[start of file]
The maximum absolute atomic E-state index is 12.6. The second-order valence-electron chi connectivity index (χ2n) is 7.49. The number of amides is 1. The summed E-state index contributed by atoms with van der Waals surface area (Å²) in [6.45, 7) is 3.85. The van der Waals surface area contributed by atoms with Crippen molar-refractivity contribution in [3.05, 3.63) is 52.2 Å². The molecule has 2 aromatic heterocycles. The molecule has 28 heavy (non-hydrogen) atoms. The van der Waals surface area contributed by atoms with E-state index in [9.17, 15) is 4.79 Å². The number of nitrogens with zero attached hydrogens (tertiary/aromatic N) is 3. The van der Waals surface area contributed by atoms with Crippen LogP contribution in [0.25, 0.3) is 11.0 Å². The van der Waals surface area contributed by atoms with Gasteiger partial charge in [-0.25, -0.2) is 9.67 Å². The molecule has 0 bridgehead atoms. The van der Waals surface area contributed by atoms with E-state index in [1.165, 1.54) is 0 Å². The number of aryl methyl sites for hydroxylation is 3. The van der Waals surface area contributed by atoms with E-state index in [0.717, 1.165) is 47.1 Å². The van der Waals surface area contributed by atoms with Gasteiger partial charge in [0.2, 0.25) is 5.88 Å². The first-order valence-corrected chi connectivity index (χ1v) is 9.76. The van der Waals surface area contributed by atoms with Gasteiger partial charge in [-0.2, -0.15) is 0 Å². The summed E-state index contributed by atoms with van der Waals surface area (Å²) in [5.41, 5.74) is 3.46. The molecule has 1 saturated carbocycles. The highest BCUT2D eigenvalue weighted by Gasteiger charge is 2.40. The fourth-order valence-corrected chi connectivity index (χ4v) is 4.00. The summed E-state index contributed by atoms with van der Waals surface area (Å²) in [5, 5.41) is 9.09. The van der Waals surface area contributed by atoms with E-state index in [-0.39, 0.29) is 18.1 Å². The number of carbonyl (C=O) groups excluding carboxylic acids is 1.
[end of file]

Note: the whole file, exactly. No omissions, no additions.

The maximum absolute atomic E-state index is 12.6. The second-order valence-electron chi connectivity index (χ2n) is 7.49. The number of amides is 1. The summed E-state index contributed by atoms with van der Waals surface area (Å²) in [6.45, 7) is 3.85. The van der Waals surface area contributed by atoms with Crippen molar-refractivity contribution in [3.05, 3.63) is 52.2 Å². The molecule has 2 aromatic heterocycles. The molecule has 28 heavy (non-hydrogen) atoms. The van der Waals surface area contributed by atoms with E-state index in [9.17, 15) is 4.79 Å². The number of nitrogens with zero attached hydrogens (tertiary/aromatic N) is 3. The van der Waals surface area contributed by atoms with Crippen LogP contribution in [0.25, 0.3) is 11.0 Å². The van der Waals surface area contributed by atoms with Gasteiger partial charge in [-0.25, -0.2) is 9.67 Å². The molecule has 0 bridgehead atoms. The van der Waals surface area contributed by atoms with E-state index in [1.165, 1.54) is 0 Å². The number of aryl methyl sites for hydroxylation is 3. The van der Waals surface area contributed by atoms with E-state index in [0.717, 1.165) is 47.1 Å². The van der Waals surface area contributed by atoms with Gasteiger partial charge in [0.2, 0.25) is 5.88 Å². The first-order valence-corrected chi connectivity index (χ1v) is 9.76. The van der Waals surface area contributed by atoms with Gasteiger partial charge in [-0.2, -0.15) is 0 Å². The summed E-state index contributed by atoms with van der Waals surface area (Å²) in [5.41, 5.74) is 3.46. The molecule has 1 saturated carbocycles. The highest BCUT2D eigenvalue weighted by Gasteiger charge is 2.40. The fourth-order valence-corrected chi connectivity index (χ4v) is 4.00. The summed E-state index contributed by atoms with van der Waals surface area (Å²) in [5, 5.41) is 9.09. The van der Waals surface area contributed by atoms with E-state index in [-0.39, 0.29) is 18.1 Å². The number of carbonyl (C=O) groups excluding carboxylic acids is 1.